Atlantic Cities

Why Are States Passing Up Billions in Federal Transit Funds?

Why Are States Passing Up Billions in Federal Transit Funds?
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Money for mass transit is hard to come by, so you'd think when the federal government offers some, states and localities would jump at the chance. A few do, but most don't, according to a GAO report released earlier this month [PDF]. Of the $53 billion in "flexible" transportation funding issued from 2007 to 2011, only about $5 billion was used for urban public transit.

Federal funding for public transportation generally comes from the mass transit account of the rapidly depleting Highway Trust Fund. Since 1991, however, state and metropolitan planners have had the option of shifting some federal money intended for highways into transit projects. These "flexible" funds arrive through the Federal Highway Administration via two main sources: the Surface Transportation Program and the Congestion Mitigation and Air Quality Improvement Program.

The $53 billion in flexible funding issued by the highway administration over the past five years represents about 29 percent of all federal highway aid, according to the new G.A.O. report. Just four states accounted for more than half of the $5.7 billion transferred from highway to transit projects during this time. California flexed about $1.27 billion, New York $632 million, New Jersey $735 million, and Virginia $411 million.*

Even adjusting for available funding, few states took advantage of the transit money. Only four states (Oregon, Vermont, New Jersey, and Virginia) flexed more than 25 percent of their eligible funds to transit projects during this time. Sixteen states flexed less than 2 percent, with seven states (Arkansas, Delaware, Hawaii, Mississippi, North Dakota, South Dakota, Wyoming) flexing none at all:

It should come as no surprise that flexible transit funding helps cities almost exclusively. Metro areas with populations exceeding a million received about 77 percent of the recently flexed funds, according to the new report, and all but 3 percent went to urban areas with at least 50,000 people. The money is typically used to fund capital projects (mostly vehicle purchases, or construction, or financing), though it can also go toward operational costs on occasion.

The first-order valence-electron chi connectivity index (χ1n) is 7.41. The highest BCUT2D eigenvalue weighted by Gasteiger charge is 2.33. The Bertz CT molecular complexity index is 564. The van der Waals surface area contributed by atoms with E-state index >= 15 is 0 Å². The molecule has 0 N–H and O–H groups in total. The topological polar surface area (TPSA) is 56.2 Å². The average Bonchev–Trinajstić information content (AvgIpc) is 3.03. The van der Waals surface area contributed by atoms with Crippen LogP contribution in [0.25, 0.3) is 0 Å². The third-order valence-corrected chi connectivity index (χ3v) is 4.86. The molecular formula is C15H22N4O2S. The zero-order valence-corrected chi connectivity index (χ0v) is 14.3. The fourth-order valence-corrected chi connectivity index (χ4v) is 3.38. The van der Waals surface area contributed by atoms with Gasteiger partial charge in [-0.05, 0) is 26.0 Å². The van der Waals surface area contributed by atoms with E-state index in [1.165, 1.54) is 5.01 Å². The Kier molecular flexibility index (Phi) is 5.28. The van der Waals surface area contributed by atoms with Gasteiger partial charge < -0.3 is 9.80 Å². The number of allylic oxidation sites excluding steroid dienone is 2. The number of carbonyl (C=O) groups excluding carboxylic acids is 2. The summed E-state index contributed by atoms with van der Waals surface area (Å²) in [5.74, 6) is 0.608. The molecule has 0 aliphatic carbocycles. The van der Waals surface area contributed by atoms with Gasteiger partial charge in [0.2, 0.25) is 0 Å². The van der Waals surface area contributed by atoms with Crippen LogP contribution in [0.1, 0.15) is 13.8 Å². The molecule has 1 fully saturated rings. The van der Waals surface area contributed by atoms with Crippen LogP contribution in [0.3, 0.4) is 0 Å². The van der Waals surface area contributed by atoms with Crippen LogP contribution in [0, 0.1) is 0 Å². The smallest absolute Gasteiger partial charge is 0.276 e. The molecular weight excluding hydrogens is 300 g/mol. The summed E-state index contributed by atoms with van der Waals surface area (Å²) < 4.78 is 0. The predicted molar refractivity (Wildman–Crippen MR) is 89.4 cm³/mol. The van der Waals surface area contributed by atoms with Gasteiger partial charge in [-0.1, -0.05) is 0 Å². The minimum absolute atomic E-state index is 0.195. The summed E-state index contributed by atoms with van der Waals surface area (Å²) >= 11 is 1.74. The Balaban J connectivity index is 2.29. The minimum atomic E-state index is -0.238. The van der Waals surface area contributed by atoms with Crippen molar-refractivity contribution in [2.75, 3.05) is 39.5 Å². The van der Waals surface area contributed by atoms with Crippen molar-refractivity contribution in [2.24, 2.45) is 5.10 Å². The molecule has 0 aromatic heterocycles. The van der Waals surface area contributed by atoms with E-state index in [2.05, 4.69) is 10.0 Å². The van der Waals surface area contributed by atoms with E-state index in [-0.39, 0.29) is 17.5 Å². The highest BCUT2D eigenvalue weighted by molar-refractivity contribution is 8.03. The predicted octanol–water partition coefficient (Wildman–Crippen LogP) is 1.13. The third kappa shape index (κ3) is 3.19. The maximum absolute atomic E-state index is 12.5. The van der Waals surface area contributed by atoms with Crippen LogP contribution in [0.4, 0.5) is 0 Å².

A few examples of flex-funded projects show the option's potential to advance public transit. Harrisburg, Pennsylvania, upgraded its bus fleet. The BART system in San Francisco replaced 40-year-old rail cars. Burlington, Vermont, created three new commuter bus routes and expanded intercity service to Montpelier. Portland, Oregon, paid down debt on bonds that fund transit projects. Pittsburgh installed bike racks on buses. Cities can also use the money to sustain operations during a budget crunch — as an alternative to service cuts or fare hikes, for instance.

The low usage rate represents a trend that goes back to the passage of the 1991 transportation law. From 1992 to 2006, a period covered by a previous GAO report, states only used about 13 percent of available flexible funding for transit, compared to the 10 percent since that time. Eligible money that isn't flexed stays with the highway administration "to be used mostly for other highway projects," writes the GAO in its new review.

For the most part, a state's decision to flex or not to flex comes down to individual policy preferences. Officials from Arkansas, which flexed none of its recent funding, told the GAO they preferred most of the state's money for an interstate interchange. Planners from Little Rock said they haven't flexed any funding for about seven years because they've struggled to secure local funding to match. (Localities must match some of the money, often the 20 percent typically needed for federal highway projects.)

The approach used by Arkansas stands in contrast to that of other states. Vermont officials there told the GAO they use their CMAQ money on transit because state policy emphasizes reduced traffic congestion and improved air quality. Caltrans, the transportation agency in California, uses flexible funds because the state's gas tax doesn't cover transit projects. Pennsylvania's transportation department automatically sets aside $25 million in flexible funding each year, primarily for projects in Philadelphia and Pittsburgh. Oregon does something similar.

The underlying point, emphasized by Tanya Snyder at Streetsblog in her coverage of the new report, is that states can decide to allocate more money to transit "without any changes to national transportation law." That's a great option, especially in fiscal times as tight as these. Unfortunately for many cities right now, it's also an overlooked one.

* The funding table presented by the G.A.O. (p. 11) says it includes stimulus money in the state totals, however a look at the charted bars for New York and New Jersey suggests otherwise: New York's bar is out ahead if you include recovery money, but it's total is below Jersey's.

Top image: pio3 /Shutterstock

Eric Jaffe is a contributing writer to The Atlantic Cities and the author of A Curious Madness (2014) and The King's Best Highway (2010). He lives in New York. All posts »

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